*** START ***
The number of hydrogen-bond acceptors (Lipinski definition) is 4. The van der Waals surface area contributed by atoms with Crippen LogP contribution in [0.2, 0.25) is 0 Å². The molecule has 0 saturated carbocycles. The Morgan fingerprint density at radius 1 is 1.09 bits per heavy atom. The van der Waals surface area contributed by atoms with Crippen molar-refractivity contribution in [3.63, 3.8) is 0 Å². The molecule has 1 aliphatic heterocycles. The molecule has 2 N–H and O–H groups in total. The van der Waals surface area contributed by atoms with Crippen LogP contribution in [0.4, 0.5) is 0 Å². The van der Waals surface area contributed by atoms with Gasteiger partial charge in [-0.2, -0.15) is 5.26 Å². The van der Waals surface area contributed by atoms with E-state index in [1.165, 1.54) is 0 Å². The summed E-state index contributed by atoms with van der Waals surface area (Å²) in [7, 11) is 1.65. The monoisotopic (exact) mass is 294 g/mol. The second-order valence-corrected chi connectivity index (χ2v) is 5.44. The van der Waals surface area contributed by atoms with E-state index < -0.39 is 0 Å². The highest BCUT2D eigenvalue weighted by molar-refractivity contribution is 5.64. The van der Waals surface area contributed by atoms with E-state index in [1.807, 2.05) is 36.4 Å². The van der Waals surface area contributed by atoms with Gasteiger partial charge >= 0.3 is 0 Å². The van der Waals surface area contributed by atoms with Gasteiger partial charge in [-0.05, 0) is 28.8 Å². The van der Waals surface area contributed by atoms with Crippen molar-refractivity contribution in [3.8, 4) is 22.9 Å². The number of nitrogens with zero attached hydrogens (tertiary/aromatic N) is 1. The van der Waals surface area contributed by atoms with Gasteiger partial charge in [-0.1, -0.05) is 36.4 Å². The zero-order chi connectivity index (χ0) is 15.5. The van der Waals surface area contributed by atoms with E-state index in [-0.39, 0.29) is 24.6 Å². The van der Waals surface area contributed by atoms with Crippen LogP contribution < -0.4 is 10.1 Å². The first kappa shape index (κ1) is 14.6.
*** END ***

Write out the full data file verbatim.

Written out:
The number of hydrogen-bond acceptors (Lipinski definition) is 4. The van der Waals surface area contributed by atoms with Crippen LogP contribution in [0.2, 0.25) is 0 Å². The molecule has 0 saturated carbocycles. The Morgan fingerprint density at radius 1 is 1.09 bits per heavy atom. The van der Waals surface area contributed by atoms with Crippen molar-refractivity contribution in [3.63, 3.8) is 0 Å². The molecule has 1 aliphatic heterocycles. The molecule has 2 N–H and O–H groups in total. The van der Waals surface area contributed by atoms with Crippen LogP contribution in [0.4, 0.5) is 0 Å². The van der Waals surface area contributed by atoms with Gasteiger partial charge in [-0.2, -0.15) is 5.26 Å². The van der Waals surface area contributed by atoms with E-state index in [1.165, 1.54) is 0 Å². The summed E-state index contributed by atoms with van der Waals surface area (Å²) in [7, 11) is 1.65. The monoisotopic (exact) mass is 294 g/mol. The second-order valence-corrected chi connectivity index (χ2v) is 5.44. The van der Waals surface area contributed by atoms with E-state index < -0.39 is 0 Å². The highest BCUT2D eigenvalue weighted by molar-refractivity contribution is 5.64. The van der Waals surface area contributed by atoms with E-state index in [1.807, 2.05) is 36.4 Å². The van der Waals surface area contributed by atoms with Gasteiger partial charge >= 0.3 is 0 Å². The van der Waals surface area contributed by atoms with Gasteiger partial charge in [-0.05, 0) is 28.8 Å². The van der Waals surface area contributed by atoms with Crippen molar-refractivity contribution in [3.8, 4) is 22.9 Å². The number of nitrogens with zero attached hydrogens (tertiary/aromatic N) is 1. The van der Waals surface area contributed by atoms with Gasteiger partial charge in [-0.1, -0.05) is 36.4 Å². The zero-order chi connectivity index (χ0) is 15.5. The van der Waals surface area contributed by atoms with E-state index in [-0.39, 0.29) is 24.6 Å². The van der Waals surface area contributed by atoms with Crippen LogP contribution < -0.4 is 10.1 Å². The first kappa shape index (κ1) is 14.6.